Blog Entry

White understands why college athletes take money

Posted on: August 18, 2011 11:19 am
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Posted by Ryan Wilson

The University of Miami football program was on the receiving end of a swift kick to the groin Tuesday when Yahoo! Sports reported that a former booster admitted to providing "thousands of impermissible benefits" to at least 72 Hurricanes athletes over an eight-year period.

Some of those named in the story currently play in the NFL. Texans wide receiver Andre Johnson (who attended the "U" but wasn't cited for wrongdoing in Yahoo! Sports' investigation) on Wednesday spoke publicly about the allegations, as did his Texans teammate and "U" alum, Eric Winston.

Commentary wasn't reserved to just former Hurricanes, though. Whether universities making handsome profits off its athletic programs should pay its athletes has long been debated. And Wednesday night, Falcons wide receiver Roddy White, who attended the University of Alabama at Birmingham, took to Twitter to go on record on the matter:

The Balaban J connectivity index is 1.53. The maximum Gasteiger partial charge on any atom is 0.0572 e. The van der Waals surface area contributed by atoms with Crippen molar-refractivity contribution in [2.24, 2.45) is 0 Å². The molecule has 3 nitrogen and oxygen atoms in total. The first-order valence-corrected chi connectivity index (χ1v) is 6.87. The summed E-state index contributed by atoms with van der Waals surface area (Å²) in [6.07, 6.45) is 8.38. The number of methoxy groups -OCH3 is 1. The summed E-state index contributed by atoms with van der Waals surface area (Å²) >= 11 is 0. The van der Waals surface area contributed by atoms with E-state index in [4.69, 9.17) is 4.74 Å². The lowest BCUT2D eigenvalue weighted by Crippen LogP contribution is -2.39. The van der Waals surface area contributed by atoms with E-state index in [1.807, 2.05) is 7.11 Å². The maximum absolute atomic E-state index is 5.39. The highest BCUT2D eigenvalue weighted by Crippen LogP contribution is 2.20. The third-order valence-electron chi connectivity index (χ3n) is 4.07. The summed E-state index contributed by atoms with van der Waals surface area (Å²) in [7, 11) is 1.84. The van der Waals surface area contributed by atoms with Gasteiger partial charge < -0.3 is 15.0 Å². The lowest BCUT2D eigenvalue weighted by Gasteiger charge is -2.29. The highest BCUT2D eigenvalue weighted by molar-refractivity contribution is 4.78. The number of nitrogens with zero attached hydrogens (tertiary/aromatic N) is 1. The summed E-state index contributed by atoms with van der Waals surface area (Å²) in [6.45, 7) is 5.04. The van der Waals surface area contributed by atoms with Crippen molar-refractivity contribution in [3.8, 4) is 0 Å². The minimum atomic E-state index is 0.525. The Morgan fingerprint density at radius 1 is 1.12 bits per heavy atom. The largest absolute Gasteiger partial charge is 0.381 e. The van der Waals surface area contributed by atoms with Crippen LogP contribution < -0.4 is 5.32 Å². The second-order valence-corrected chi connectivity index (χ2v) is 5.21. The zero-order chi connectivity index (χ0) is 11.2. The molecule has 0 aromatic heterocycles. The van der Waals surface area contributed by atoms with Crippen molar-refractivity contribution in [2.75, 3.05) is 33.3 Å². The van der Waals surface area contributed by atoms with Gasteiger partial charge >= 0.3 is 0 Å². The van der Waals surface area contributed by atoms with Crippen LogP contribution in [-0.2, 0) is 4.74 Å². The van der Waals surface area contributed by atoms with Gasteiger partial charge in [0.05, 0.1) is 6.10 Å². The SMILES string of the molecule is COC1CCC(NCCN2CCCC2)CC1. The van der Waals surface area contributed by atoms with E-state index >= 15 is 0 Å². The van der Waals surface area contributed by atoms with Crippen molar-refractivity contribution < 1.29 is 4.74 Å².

"How can u expect a kid to turn down a 30,000 dollar check when they momma starving u can't be serious I'm taking it every time cause family comes first."

And that's the crux of the argument from those who feel college athletes deserve more than a scholarship for their contributions to a university. But White was just getting warmed up. Here are his other tweets on the subject (all sic'd):
  • "They got to change the 3 year rule the nfl has cause its killing the kids." 
     
  • "Found out today ohio state made 2 million for selling terrell pryor jersey last year amazing and he gets kicked out of the university so he doesn't even get to finish his education for free thanks NCAA." 
     
  • "So the biggest crocks in football thinking about giving miami the death penalty ridiculous how about the NCAA fix the rules." 
We consulted the Google Tubes and couldn't find any mention of Ohio State making $2 million on Pryor jerseys, but we did come across this Forbes.com slideshow that said the Buckeyes football program made $36 million in profits in 2009. Certainly some of that came from jersey sales.